In the kitchen, one finds different knives. One is smaller and sharper; it cuts quickly and precisely. Another is bigger, blunter, older; it cuts to the bone P.K.14 is the latter, a band of patient urgency. As he always has throughout the band’s 20 years of existence, vocalist Yang Haisong delivers his message with elegant abstraction, setting the tone on album opener “Imagine A City”:
Imagine this city’s people / Who have never lost their strength / But while trapped in a city made of sand / They have come to live out other people’s stories / While still thinking that the world is theirs.
P.K.14’s long-awaited, seventh album What We Talk About When We Talk About His Name is as much about mastery as immaturity, as much about “illustrious brushstrokes” as “babbling prose” (“Bad Timing”). It’s about the slow rise of angry bile, about crowded streets and restless harbors — phenomena that only get clearer with the honing perception of age and careful attention to poetic detail.
Musically, What We Talk About When We Talk About His Name is thoroughly true to form throughout. Old fans will be emphatically reassured with the band’s consistent reworking of early NYC punk and Manchester post-punk arrangements, fed through the filter of art-inflected, experimental leanings that have been the hallmark of P.K.14’s output for decades. The most musically thrilling moments of the album come not as jarring calls for attention, but as slow-building instrumental interludes added by members of Berlin avant-garde ensemble Andromeda Mega Express Orchestra on “Mystery of Shadows,” “Twenty Minutes,” and “Your Name.” These additions on flute, sax, violin and clarinet add resonant depth to P.K.14’s enduring message, which has already echoed across generations of aspiring poets and rockers in China for many years, and which continues to capture the ears and hearts of listeners all over the world.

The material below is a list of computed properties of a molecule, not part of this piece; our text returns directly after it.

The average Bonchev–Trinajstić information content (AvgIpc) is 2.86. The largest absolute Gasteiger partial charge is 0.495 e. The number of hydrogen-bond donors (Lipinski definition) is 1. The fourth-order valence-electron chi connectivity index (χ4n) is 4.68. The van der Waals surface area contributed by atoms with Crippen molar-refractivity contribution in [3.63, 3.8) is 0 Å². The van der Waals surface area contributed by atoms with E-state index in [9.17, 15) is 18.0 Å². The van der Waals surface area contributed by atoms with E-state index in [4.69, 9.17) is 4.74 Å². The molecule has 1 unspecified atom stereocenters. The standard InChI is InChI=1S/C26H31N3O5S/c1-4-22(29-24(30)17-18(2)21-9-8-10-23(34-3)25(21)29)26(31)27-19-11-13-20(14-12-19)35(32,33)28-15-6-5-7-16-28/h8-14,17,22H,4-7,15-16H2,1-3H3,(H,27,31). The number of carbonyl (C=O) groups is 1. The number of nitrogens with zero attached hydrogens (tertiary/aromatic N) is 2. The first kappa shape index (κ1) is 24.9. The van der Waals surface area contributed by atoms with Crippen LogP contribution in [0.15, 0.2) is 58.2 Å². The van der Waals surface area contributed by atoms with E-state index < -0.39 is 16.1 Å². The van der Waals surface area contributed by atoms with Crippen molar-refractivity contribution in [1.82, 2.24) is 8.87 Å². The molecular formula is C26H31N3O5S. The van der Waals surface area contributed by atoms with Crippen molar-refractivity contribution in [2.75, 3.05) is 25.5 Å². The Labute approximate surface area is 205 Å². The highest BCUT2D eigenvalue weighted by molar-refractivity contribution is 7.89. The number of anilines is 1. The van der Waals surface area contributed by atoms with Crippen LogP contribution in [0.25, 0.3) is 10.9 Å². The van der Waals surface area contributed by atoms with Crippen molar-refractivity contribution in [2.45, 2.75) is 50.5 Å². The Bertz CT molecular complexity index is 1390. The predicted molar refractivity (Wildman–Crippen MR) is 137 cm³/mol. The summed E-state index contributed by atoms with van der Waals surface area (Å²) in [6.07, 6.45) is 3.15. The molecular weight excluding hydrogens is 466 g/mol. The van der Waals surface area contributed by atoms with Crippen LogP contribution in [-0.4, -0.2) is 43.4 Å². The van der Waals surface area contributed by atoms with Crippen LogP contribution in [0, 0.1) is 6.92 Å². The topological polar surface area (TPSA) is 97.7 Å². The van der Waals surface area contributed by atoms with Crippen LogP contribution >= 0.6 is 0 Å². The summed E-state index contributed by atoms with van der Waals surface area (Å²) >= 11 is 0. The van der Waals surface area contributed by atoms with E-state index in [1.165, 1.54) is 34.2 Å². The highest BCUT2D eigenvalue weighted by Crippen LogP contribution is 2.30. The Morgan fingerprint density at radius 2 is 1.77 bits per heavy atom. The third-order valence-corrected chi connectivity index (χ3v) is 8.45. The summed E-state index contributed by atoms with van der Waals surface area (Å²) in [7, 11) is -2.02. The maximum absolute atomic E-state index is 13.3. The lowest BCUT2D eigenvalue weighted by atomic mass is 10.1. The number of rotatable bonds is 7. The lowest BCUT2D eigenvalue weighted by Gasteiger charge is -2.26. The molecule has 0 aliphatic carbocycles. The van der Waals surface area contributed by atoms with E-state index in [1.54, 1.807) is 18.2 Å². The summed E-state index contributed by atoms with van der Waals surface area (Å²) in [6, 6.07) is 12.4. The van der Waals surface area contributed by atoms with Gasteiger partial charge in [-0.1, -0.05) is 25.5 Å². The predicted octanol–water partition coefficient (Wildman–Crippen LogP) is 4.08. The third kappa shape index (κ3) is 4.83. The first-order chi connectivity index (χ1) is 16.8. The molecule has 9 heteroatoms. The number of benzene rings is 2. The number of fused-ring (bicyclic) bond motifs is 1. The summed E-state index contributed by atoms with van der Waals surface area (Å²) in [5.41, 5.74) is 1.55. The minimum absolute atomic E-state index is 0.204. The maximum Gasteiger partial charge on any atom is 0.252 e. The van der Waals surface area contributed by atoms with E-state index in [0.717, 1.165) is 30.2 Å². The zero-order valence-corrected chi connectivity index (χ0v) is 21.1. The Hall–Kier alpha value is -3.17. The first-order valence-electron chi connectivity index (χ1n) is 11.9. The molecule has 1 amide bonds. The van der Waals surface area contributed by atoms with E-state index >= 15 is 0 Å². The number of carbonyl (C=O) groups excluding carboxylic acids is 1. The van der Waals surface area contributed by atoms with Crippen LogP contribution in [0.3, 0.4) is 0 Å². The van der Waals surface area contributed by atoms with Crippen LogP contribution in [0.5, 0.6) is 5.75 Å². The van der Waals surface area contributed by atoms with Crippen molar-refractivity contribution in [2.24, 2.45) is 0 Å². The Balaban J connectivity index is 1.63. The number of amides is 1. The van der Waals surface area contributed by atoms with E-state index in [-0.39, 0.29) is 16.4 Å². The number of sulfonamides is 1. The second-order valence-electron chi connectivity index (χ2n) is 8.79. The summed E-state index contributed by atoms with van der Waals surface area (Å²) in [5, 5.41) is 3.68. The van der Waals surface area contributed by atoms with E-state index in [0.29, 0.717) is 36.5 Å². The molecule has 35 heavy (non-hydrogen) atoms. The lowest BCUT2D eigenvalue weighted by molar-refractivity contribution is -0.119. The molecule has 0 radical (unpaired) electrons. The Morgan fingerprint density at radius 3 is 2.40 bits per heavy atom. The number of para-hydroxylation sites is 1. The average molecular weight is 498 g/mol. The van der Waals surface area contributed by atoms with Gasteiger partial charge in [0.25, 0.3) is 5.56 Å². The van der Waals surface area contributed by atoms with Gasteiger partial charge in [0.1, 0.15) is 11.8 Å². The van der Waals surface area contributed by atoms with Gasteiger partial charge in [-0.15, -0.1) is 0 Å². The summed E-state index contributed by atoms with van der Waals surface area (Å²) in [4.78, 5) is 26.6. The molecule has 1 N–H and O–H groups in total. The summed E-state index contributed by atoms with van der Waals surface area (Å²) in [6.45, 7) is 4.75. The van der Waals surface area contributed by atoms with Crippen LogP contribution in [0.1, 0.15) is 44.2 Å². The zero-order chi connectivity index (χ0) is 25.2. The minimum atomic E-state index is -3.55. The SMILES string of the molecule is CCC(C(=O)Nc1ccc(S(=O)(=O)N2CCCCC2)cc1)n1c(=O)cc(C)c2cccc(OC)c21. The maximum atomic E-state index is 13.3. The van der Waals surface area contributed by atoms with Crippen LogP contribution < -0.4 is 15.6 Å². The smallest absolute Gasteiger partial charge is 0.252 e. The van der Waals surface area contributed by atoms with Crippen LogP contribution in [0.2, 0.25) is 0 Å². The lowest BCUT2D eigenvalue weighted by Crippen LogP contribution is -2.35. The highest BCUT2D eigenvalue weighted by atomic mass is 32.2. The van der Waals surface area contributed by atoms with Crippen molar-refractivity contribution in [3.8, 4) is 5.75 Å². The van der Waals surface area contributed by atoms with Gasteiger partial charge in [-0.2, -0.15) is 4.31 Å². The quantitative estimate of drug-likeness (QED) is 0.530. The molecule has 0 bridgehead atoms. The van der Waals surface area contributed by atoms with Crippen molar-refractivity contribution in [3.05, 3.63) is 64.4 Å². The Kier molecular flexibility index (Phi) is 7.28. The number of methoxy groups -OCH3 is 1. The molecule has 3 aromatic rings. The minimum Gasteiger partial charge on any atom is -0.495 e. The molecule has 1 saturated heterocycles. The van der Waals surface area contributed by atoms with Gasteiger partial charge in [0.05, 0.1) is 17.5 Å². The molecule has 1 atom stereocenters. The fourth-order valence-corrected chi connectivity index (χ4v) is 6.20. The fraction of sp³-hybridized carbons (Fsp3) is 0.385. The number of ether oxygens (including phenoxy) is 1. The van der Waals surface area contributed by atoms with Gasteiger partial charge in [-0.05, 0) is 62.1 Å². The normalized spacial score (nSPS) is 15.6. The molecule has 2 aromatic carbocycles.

Like a persistent shadow thrown against the wall of a skyscraper, P.K.14’s music contains the potential for long-term upheaval. An emotional knife, this album perhaps cuts deeper than any of the band’s already celebrated previous releases. What We Talk About When We Talk About His Name is a record that plays like the wait for a storm to brew, like the anticipation of a cleavage already in progress. As Yang says on album closer “Your Name”: It’s like talking about / Something otherworldly.